January 24, 2010 – EPA Standards and Better Health
By Tami Biddle, CAB Executive Board Member
Earlier this month the Environmental Protection Agency proposed regulations that would further tighten restrictions on smog. A composite of the word “smoke” and “fog,” the term smog has been used for years to describe the polluted air that often hangs over congested areas with high levels of traffic and industry. Smog contains several substances detrimental to human health. These include, in particular, ozone, nitrogen dioxide, and fine particulate matter known as PM 2.5. In recent decades our understanding of the very serious health risks of air pollution has grown more sophisticated and more detailed as scientific studies documenting these risks have been undertaken around the world.
A study by the World Health Organization, published in the summer of 2004, concluded that air pollution increased “the risk of cardiopulmonary disease and a reduction in life expectancy of a year or more for people living in European cities.” The researchers indicated that these effects could occur “at very low concentrations that were previously considered safe.” Overall, they stated that “the evidence is sufficient to strongly recommend further policy action to reduce levels of air pollutants, including particulates, nitrogen dioxide and ozone.” Recent research has continued to bear out these alarming findings.
A study just published in the American Journal of Respiratory and Critical Care Medicine (AJRCCM), for instance, found that ambient levels of nitrogen dioxide and fine particulate matter, PM 2.5, “were independently associated with pneumonia hospitalization in older adults.” Two other recent AJRCCM articles, one based on a study in the Czech Republic and one based on a study in Mexico City, found that young children were especially susceptible to air pollution-related illness.
A study published in the December 2009 issue of the journal, Chest , is of particular concern to those who have asthma. The researchers found that higher levels of certain air pollutants, in particular ozone and nitrogen dioxide, reduced the effectiveness of inhalers used by asthma patients.
In recent studies P.M. 2.5, which is small enough to embed itself deep into body tissues, has been particularly linked to heart disease. A 2009 study published in the journal Environmental Health Perspectives, titled “The Effect of Fine and Coarse Particulate Air Pollution on Mortality: A National Analysis,” concluded that there was “an increased risk of mortality for all and specific causes associated with PM 2.5.” Findings like these are the reason why the Clean Air Board of Central PA is so concerned about PM 2.5 levels in our region.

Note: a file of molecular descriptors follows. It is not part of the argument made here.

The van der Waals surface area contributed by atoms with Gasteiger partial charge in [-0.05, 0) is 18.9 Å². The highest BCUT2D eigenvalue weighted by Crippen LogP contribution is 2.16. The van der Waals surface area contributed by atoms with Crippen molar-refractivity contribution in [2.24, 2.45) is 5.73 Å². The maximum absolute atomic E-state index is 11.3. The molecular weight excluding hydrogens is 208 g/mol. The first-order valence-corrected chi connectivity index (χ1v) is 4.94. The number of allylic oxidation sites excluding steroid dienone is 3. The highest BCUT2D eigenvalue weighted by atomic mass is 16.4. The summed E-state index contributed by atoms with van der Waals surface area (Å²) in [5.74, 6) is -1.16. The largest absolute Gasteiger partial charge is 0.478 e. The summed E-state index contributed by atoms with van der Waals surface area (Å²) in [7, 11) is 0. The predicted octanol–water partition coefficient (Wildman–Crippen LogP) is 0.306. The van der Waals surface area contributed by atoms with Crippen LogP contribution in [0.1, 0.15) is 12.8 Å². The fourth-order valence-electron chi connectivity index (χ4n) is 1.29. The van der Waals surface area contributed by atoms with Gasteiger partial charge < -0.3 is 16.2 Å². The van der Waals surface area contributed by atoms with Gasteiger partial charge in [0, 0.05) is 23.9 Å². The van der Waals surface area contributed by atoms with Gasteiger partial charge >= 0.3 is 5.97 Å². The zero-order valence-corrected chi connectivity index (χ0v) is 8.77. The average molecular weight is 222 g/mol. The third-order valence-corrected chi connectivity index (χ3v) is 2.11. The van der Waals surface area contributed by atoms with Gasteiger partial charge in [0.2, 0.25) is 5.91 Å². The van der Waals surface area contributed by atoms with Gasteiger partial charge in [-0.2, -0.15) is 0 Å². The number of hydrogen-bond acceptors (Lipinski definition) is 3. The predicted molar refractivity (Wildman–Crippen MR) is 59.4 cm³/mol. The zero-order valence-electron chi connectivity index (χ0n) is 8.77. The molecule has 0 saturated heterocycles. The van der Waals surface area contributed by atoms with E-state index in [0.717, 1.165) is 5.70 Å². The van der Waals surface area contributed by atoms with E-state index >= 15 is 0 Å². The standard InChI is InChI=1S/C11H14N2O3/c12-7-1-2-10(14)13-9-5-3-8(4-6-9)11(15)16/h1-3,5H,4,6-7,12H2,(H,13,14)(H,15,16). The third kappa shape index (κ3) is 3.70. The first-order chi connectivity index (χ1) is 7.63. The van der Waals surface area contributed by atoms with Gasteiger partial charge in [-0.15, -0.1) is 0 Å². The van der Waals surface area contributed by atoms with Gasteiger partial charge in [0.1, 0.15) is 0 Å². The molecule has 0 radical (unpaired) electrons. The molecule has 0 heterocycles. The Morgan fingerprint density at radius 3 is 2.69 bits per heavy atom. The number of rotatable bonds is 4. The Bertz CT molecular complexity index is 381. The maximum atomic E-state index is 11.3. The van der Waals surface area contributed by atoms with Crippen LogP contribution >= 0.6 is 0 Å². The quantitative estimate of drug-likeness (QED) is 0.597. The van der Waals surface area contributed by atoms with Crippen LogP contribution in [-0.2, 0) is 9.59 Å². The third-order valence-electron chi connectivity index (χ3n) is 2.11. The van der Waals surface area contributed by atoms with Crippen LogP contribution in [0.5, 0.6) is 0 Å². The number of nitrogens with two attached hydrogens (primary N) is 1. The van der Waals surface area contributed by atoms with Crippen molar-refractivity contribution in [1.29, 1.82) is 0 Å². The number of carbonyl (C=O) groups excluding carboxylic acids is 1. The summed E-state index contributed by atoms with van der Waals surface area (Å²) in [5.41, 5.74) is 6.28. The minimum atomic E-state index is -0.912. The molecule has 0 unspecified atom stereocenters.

Overall, the evidence is clear – and worrisome. In the same way that scientists warned us, over time, of the profound hazards of cigarette smoking, they are now warning us about the profound hazards of air pollution. In the face of such evidence, it is time for our regulatory agencies and legislators to act. The recent proposed tightening of smog regulations by the EPA is fully warranted, and reveals a government agency functioning as it should. The cost of implementing the new standards will be more than made up for by increases in worker productivity, and reductions in existing health care costs. The EPA’s action should be welcomed by citizens of Central Pennsylvania, where air quality is among the poorest in the nation. It is now time for Pennsylvanians to do their part, helping the EPA to bring cleaner air to our region. A failure to accept the implications of this evidence would be a failure to accept responsibility for our future, and for the health of our children and our elderly in particular.
Resources and References:
B. Neupane, et al, “Long Term Exposure to Ambient Air Pollution and Risk of Hospitalization with Community-acquired Pneumonia in Older Adults,” American Journal of Respiratory and Critical Care Medicine , 181, 47-53, 2010
I. Hertz-Picciotto, et al, “Early Childhood Lower Respiratory Illness and Air Pollution,” AJRCCM , 115 (10), 1510-1518, 2007
R. Rohas-Martinez, “Lung Function Growth in Children with Long-Term Exposure to Air
Pollutants in Mexico City,” AJRCCM 176, 377-384, 2007
Environmental Health Perspectives : http :// ehp . niehs . nih . gov 07/24/02 04:21 L.
Hernandez-Cadena, F. Holguin, et al, “Increased Levels of Outdoor Air Pollutants Are Associated With Reduced Bronchodilation in Children With Asthma,” Chest , December 2009 136 : 1529 – 3
World Health Organization Report, “Health Aspects of Air Pollution,” June 2004 http://www.euro.who.int/ document/E83080.pdf
Zanobetti A, Schwartz J, “The Effect of Fine and Coarse Particulate Air Pollution on Mortality: A National Analysis ” Environmental Health Perspectives 117:898-903. 2009
“National Cost of Air Pollution” (ICAP) study released by the Canadian Medical Association, summarized by Medical News Today in an article called “Illness Cost of Air Pollution Underscores Need for Lung Health Action Plan: The Lung Association,” 14 August 2008.
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